And at root, once you clear away all the language about extremism or failed states or even oil, that is the ultimate project in the Middle East. And I did not say it was the only purpose, nor even the most important, but rather it is the bedrock goal, without it all else is fleeting. For with freedom, and I mean even an Arab version of freedom, most of our current problems vanish. Ok, they might not vanish, but they become different problems, manageable problems, problems of local governance, of disputes mostly solved in Parliament rather than by an Ak-47, problems that become status quo questions once an equilibrium (of whatever stripe) is reached. Iraq certainly doesn’t have to develop into Switzerland, or Poland, or even Italy for that matter to cease being a “problem,” it merely has to subside into that great mass of States around the world that do not cause problems for their neighbors (think Guatemala, Bolivia, Senegal, Kenya, Bangladesh, Indonesia, etc.; all States that have more or less functioning (if corrupt) governments, adequate economic structures and a tolerable level of social violence (though none of us would want to live there).
You can see that in Iraq, where the constant, overriding goal of Coalition forces is to have the Iraqi government succeed, to grow, to develop its own capacity and strength and unique character, to become competent, to represent the people’s wishes and be responsible to them in so far as that is possible in a culture without a lot of experience with the rule of law, and one dominated by tribe and clan. And a society not necessarily open to change in that way, one not necessarily wanting to become more representative in a political manner, and therefore lose the tribal and clan structure of society.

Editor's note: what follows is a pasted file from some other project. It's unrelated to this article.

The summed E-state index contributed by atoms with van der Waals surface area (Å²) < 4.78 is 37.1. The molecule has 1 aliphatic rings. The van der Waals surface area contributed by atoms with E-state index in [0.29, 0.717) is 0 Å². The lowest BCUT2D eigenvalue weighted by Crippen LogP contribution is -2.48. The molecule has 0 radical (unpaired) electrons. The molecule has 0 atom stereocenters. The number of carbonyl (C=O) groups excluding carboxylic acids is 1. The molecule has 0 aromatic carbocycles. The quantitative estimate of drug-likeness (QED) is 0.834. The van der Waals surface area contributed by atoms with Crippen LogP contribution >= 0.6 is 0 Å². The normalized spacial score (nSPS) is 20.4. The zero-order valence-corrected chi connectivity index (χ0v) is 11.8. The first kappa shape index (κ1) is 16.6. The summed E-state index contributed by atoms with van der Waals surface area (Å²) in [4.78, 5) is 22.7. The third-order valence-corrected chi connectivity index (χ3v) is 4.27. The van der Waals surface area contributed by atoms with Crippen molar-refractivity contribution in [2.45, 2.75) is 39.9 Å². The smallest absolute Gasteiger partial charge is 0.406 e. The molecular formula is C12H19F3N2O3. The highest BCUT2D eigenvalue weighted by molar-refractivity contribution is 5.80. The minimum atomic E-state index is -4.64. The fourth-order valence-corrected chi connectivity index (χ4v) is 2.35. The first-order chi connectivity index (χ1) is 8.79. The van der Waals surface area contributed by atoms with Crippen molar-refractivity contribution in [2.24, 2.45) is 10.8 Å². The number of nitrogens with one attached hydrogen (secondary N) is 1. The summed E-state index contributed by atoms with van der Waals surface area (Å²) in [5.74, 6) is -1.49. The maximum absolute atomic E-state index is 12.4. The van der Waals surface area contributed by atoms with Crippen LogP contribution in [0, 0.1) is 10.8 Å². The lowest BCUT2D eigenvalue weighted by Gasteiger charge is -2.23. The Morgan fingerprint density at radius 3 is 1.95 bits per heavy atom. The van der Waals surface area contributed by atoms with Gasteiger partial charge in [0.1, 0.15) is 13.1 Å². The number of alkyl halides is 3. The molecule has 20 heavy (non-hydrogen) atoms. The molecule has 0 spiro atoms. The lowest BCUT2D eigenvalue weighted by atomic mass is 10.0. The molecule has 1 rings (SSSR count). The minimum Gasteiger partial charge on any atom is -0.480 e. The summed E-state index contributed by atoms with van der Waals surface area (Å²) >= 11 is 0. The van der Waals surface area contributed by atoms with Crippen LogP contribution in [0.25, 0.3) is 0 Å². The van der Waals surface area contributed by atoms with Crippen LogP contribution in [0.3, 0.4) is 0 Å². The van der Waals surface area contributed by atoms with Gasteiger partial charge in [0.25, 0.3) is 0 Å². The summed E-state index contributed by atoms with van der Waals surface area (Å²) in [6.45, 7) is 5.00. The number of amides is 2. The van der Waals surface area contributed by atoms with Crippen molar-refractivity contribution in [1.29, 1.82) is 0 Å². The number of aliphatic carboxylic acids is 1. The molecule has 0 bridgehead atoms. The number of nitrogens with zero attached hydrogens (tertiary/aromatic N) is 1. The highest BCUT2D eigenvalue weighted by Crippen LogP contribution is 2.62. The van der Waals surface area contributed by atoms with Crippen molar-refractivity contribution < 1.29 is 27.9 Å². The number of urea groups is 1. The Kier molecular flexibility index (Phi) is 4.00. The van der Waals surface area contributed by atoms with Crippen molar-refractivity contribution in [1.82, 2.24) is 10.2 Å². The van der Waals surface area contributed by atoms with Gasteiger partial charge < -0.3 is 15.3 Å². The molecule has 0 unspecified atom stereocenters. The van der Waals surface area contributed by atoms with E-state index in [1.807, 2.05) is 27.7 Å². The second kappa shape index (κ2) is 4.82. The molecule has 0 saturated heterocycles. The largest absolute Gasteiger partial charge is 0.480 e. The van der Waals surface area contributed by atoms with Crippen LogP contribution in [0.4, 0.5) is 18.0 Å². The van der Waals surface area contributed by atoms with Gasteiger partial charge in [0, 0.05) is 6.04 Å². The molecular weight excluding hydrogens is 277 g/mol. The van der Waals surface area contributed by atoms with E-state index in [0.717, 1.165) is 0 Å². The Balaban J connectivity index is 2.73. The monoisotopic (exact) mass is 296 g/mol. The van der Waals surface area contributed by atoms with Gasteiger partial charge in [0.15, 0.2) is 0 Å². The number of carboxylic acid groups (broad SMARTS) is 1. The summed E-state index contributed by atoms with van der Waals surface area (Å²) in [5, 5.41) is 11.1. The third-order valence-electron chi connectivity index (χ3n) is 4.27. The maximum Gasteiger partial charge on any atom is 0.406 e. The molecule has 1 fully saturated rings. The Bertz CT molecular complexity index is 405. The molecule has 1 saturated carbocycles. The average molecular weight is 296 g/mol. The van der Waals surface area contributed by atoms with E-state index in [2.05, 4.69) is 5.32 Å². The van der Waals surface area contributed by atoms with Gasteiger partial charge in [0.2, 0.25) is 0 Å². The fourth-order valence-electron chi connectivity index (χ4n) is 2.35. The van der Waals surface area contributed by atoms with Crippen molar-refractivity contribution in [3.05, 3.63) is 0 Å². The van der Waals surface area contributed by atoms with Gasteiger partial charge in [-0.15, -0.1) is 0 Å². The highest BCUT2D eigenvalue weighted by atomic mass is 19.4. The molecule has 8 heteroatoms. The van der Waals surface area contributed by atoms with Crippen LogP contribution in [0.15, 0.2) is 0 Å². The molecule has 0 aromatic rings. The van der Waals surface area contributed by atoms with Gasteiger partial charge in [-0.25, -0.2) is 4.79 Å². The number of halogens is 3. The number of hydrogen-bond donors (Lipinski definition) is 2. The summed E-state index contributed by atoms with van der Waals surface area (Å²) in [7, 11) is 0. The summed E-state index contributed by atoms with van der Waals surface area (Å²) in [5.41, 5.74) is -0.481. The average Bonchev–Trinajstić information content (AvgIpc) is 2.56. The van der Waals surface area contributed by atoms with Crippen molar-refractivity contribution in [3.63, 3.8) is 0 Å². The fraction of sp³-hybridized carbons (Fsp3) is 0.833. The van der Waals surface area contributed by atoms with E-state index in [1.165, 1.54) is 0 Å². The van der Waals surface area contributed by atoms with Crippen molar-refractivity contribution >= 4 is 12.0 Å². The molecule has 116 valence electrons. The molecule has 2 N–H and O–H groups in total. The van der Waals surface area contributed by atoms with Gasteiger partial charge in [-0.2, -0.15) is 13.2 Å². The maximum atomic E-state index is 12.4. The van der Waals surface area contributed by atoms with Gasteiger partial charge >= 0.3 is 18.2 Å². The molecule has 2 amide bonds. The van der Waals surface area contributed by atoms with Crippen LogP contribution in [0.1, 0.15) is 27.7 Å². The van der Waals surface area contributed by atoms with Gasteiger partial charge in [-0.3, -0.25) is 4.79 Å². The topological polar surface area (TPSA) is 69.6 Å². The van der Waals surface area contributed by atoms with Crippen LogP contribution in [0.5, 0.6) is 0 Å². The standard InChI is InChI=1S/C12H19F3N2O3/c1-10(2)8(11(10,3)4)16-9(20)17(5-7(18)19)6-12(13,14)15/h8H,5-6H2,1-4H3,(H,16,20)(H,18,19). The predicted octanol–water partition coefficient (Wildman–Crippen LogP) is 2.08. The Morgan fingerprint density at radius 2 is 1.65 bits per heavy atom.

As Feisal, son of Hussein ibn Ali the Sherif of Mecca, and leader of the Arab Revolt put it to Lawrence, the English “… hunger for desolate lands, to build them up; and so, perhaps, one day Arabia will seem to them precious. Your good and my good, perhaps they are different, and either forced good or forced evil will make a people cry with pain. Does the ore admire the flame which transforms it? There is no reason for offence, but a people too weak are clamant over their little own. Our race will have a cripple’s temper till it has found its feet.”
And so the question remains, can American and British and other Coalition forces power, and influence, and culture, and money, and sacrifice, and machinery, and skills, and desire, and yes, blood and death, meet and defeat the spinning, swirling, centrifugal forces of tribalism, blood feud, oil wealth, religious fanaticism and corruption by bringing self-government to places that have very little experience with such a thing beyond kin and clan?
Lawrence thought it possible, but at great cost. As he noted, the Arab revolt ran down a “… stormy road from birth through weakness, pain and doubt to red victory. It was the just end to an adventure which had dared so much, but after the victory there came a slow time of disillusionment, and then a night in which the fighting men found that all their hopes had failed them. Now, at last, may there have come to them the white peace of the end, in the knowledge that they achieved a deathless thing, a lucent inspiration to the children of their race.”
Would that we will say the same in the years to come.
Fair Winds and Following Sands!